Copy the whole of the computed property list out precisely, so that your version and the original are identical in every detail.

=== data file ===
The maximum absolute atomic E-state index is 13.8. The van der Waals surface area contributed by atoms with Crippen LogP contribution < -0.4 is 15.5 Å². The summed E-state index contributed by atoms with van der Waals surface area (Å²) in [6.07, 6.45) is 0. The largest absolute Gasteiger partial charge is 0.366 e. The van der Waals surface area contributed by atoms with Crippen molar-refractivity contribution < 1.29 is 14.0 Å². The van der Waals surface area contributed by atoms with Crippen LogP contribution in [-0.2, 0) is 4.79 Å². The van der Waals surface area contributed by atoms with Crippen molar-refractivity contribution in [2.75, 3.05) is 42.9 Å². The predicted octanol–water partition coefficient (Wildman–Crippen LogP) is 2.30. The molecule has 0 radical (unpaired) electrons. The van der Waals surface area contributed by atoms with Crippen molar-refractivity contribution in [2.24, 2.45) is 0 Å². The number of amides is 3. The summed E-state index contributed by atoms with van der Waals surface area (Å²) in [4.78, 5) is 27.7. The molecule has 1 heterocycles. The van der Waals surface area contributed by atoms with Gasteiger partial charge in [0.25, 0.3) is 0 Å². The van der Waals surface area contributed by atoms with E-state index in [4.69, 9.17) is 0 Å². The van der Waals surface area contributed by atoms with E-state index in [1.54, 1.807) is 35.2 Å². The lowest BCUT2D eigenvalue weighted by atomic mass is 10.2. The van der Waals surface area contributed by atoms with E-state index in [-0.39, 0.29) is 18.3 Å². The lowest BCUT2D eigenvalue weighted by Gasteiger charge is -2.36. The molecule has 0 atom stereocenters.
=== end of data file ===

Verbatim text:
The maximum absolute atomic E-state index is 13.8. The van der Waals surface area contributed by atoms with Crippen LogP contribution < -0.4 is 15.5 Å². The summed E-state index contributed by atoms with van der Waals surface area (Å²) in [6.07, 6.45) is 0. The largest absolute Gasteiger partial charge is 0.366 e. The van der Waals surface area contributed by atoms with Crippen molar-refractivity contribution < 1.29 is 14.0 Å². The van der Waals surface area contributed by atoms with Crippen LogP contribution in [-0.2, 0) is 4.79 Å². The van der Waals surface area contributed by atoms with Crippen molar-refractivity contribution in [2.75, 3.05) is 42.9 Å². The predicted octanol–water partition coefficient (Wildman–Crippen LogP) is 2.30. The molecule has 0 radical (unpaired) electrons. The van der Waals surface area contributed by atoms with Crippen molar-refractivity contribution in [2.24, 2.45) is 0 Å². The number of amides is 3. The summed E-state index contributed by atoms with van der Waals surface area (Å²) in [4.78, 5) is 27.7. The molecule has 1 heterocycles. The van der Waals surface area contributed by atoms with Gasteiger partial charge in [0.25, 0.3) is 0 Å². The van der Waals surface area contributed by atoms with E-state index in [4.69, 9.17) is 0 Å². The van der Waals surface area contributed by atoms with E-state index in [1.54, 1.807) is 35.2 Å². The lowest BCUT2D eigenvalue weighted by atomic mass is 10.2. The van der Waals surface area contributed by atoms with E-state index in [-0.39, 0.29) is 18.3 Å². The lowest BCUT2D eigenvalue weighted by Gasteiger charge is -2.36. The molecule has 0 atom stereocenters.